Author + information
- Received October 9, 2018
- Revision received November 24, 2018
- Accepted February 11, 2019
- Published online June 24, 2019.
- Xintong Jiang, MDa,∗,
- Feilong Wang, MDb,∗,
- Yajuan Wang, MD, PhDa,
- Anton Gisterå, MD, PhDa,
- Joy Roy, MD, PhDc,
- Gabrielle Paulsson-Berne, PhDa,
- Ulf Hedin, MD, PhDc,
- Amir Lerman, MDb,
- Göran K. Hansson, MD, PhDa,
- Joerg Herrmann, MDb,†∗ ( and )
- Zhong-qun Yan, MD, PhDa,†∗∗ ()
- aExperimental Cardiovascular Research Unit, Center for Molecular Medicine, Department of Medicine, Karolinska Institutet, Karolinska University Hospital, Stockholm, Sweden
- bDepartment of Medicine, Division of Cardiovascular Diseases, Mayo Clinic, Rochester, Minnesota
- cDepartment of Vascular Surgery, Karolinska University Hospital, Stockholm, Sweden
• Genetic and functional evidence suggests that there are additional inflammasome pathways, besides NLRP3, that contribute to IL-1 generation in human atherosclerotic plaques.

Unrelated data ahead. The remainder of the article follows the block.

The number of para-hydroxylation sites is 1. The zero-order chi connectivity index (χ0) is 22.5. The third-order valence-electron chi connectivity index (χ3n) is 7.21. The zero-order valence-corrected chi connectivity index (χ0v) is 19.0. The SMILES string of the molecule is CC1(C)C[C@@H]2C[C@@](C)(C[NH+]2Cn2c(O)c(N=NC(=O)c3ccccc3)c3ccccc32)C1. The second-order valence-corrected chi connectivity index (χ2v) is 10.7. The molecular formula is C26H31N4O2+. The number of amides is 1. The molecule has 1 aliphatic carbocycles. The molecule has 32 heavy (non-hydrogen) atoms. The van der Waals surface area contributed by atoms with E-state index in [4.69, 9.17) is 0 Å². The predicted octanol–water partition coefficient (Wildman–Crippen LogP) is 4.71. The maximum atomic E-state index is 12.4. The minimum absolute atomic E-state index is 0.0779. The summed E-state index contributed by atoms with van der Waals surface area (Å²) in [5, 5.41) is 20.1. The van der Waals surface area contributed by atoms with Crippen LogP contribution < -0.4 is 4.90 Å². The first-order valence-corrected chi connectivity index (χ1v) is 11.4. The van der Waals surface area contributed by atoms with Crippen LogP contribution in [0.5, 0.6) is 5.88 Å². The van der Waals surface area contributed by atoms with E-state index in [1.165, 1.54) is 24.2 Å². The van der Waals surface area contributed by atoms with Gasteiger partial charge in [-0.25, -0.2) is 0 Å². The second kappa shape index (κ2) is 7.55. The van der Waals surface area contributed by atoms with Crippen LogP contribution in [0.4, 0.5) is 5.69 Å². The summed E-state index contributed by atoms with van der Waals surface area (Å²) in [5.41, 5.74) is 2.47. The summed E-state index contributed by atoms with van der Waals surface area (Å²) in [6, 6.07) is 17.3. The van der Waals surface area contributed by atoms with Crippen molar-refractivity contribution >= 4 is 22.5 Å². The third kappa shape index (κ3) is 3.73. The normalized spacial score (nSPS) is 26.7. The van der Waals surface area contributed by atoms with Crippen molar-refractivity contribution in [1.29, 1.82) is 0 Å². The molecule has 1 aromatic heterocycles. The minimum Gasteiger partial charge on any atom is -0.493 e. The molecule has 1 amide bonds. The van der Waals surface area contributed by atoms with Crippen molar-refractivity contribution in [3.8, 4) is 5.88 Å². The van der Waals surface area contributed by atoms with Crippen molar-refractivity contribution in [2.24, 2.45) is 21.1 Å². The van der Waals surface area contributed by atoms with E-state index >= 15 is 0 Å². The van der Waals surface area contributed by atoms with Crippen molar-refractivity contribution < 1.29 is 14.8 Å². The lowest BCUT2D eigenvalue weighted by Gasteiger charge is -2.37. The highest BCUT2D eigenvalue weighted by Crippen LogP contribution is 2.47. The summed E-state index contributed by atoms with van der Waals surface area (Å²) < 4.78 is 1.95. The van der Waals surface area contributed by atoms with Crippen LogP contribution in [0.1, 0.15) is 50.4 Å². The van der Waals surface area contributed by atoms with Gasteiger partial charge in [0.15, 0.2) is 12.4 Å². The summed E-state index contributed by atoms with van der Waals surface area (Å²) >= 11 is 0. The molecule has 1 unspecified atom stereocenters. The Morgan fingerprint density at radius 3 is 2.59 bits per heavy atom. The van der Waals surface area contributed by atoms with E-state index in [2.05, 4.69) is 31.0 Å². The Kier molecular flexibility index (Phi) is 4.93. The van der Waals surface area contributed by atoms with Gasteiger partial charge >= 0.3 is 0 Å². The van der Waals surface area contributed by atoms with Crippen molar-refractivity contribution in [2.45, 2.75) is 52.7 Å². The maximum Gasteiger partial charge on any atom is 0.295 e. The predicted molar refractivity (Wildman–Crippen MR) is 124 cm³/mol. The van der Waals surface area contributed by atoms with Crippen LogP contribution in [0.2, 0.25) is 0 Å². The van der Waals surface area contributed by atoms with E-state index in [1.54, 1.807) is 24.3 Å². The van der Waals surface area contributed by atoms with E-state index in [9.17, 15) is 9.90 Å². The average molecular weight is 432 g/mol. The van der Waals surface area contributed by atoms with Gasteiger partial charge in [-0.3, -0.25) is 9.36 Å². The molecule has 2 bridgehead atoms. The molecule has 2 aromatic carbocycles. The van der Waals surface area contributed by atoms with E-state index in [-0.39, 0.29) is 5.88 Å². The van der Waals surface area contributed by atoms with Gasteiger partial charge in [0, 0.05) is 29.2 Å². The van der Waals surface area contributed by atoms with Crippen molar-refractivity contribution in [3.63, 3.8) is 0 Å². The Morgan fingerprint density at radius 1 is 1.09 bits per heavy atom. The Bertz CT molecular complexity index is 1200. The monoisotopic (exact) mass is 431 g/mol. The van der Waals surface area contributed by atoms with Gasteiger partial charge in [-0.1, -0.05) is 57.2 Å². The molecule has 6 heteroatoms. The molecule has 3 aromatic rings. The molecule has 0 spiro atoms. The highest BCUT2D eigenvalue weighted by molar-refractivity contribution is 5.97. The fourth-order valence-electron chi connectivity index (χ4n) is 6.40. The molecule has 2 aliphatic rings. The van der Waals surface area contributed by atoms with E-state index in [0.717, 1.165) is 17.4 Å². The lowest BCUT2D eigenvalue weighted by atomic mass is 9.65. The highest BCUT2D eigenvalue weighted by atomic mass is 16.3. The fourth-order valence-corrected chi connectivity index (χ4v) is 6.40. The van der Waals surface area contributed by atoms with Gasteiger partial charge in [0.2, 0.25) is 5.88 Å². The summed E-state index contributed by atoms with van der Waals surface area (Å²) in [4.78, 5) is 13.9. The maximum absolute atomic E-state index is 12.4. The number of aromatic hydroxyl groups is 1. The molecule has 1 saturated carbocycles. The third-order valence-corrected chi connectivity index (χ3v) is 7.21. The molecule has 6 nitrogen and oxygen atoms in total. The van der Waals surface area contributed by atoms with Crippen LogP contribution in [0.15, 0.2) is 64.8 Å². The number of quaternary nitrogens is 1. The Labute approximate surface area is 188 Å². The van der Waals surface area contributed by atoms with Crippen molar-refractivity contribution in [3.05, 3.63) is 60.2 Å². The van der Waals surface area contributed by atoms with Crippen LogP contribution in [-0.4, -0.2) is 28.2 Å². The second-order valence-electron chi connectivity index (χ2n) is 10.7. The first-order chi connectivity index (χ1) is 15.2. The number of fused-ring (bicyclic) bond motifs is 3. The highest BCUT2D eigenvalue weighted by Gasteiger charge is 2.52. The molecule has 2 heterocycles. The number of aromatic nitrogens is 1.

• Plaque generation of mature IL-1β is accompanied by secretion of similar levels of IL-1α, through a mechanism controlled by NLRP3 and caspase-1.
• Plaque IL-1β production is higher in patients with uncontrolled hyperlipidemia, on no or low-dose statin therapy, or with complex plaque imaging features.
• The present study lends support to high-intensity cholesterol lowering and anti-IL-1-directed therapies for patients at high cardiovascular risk.
CANTOS (Canakinumab Antiinflammatory Thrombosis Outcome Study) confirmed interleukin (IL)–1β as an appealing therapeutic target for human atherosclerosis and related complications. However, there are serious gaps in our understanding of IL-1 production in atherosclerosis. Herein the authors show that complex plaques, or plaques derived from patients with suboptimally controlled hyperlipidemia, or on no or low-intensity statin therapy, demonstrated higher recruitable IL-1β production. Generation of mature IL-1β was matched by IL-1α release, and both were attenuated by inhibition of NLR family pyrin domain containing 3 or caspase. These findings support the inflammasome as the main pathway for IL-1α/β generation in atherosclerosis and high-intensity lipid-lowering therapies as primary and additional anti-IL-1-directed therapies as secondary interventions in high-risk patients.